New insight into the evolution of symbiotic genes in black locust-associated rhizobia.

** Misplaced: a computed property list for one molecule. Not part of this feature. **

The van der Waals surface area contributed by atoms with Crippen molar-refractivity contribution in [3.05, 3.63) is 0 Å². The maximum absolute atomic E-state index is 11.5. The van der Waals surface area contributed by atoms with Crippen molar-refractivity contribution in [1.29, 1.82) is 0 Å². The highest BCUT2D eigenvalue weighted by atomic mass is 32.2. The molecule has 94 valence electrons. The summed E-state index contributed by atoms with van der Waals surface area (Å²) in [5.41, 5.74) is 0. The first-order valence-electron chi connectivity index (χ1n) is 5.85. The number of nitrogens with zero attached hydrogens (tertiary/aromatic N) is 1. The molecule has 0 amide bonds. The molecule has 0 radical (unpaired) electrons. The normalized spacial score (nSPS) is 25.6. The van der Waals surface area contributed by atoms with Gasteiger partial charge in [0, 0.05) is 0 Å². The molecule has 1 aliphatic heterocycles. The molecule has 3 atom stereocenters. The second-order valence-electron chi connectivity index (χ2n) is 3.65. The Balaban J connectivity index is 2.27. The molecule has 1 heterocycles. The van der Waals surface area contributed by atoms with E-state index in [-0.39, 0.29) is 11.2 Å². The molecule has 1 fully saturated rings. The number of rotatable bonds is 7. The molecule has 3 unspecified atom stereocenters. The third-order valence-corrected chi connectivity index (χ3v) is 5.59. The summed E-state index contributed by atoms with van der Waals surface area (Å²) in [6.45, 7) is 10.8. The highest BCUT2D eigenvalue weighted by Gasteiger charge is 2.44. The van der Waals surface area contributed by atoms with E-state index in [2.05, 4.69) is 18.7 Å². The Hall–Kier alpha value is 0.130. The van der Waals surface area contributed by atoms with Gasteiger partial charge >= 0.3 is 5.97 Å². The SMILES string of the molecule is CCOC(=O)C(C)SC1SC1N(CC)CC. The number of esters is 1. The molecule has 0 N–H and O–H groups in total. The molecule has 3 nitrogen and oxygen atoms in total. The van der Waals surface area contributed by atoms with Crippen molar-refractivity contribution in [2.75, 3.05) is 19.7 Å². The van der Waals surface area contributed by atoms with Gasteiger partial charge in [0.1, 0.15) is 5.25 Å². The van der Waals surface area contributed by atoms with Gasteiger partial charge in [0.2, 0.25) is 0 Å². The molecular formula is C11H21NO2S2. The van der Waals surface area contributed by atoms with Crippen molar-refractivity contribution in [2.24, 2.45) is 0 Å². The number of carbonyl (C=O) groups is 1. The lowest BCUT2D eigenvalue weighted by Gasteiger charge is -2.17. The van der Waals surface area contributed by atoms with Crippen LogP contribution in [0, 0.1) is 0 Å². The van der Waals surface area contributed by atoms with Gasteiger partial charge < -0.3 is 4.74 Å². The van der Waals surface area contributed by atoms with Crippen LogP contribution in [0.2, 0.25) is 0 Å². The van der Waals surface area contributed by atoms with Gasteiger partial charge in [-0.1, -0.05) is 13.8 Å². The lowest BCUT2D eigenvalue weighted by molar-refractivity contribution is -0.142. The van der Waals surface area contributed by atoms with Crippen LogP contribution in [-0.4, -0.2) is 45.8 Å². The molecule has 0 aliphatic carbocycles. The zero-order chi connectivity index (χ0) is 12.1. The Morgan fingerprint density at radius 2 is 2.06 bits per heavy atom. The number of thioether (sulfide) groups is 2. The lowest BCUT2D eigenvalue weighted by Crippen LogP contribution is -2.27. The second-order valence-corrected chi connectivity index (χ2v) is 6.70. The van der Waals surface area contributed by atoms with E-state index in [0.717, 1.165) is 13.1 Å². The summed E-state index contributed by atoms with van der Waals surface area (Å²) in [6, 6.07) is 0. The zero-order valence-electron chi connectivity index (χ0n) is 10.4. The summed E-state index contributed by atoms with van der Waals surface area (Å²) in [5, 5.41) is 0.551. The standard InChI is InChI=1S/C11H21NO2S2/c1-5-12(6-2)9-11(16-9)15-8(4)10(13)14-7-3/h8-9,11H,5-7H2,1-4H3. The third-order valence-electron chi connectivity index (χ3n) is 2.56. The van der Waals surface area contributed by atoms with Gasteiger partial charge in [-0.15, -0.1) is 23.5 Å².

Nitrogen fixation in legumes occurs via symbiosis with rhizobia. This process involves packages of symbiotic genes on mobile genetic elements that are readily transferred within or between rhizobial species, furnishing the recipient with the ability to interact with plant hosts. However, it remains elusive whether plant host migration has played a role in shaping the current distribution of genetic variation in symbiotic genes. Herein, we examined the genetic structure and phylogeographic pattern of symbiotic genes in 286 symbiotic strains of Mesorhizobium nodulating black locust (Robinia pseudoacacia), a cross-continental invasive legume species that is native to North America. We conducted detailed phylogeographic analysis and approximate Bayesian computation to unravel the complex demographic history of five key symbiotic genes. The sequencing results indicate an origin of symbiotic genes in Germany rather than North America. Our findings provide strong evidence of prehistoric lineage splitting and spatial expansion events resulting in multiple radiations of descendent clones from founding sequence types worldwide. Estimates of the timescale of divergence in North American and Chinese subclades suggest that black locust-specific symbiotic genes have been present in these continent many thousands of years before recent migration of plant host. Although numerous crop plants, including legumes, have found their centers of origin as centers of evolution and diversity, the number of legume-specific symbiotic genes with a known geographic origin is limited. This work sheds light on the coevolution of legumes and rhizobia.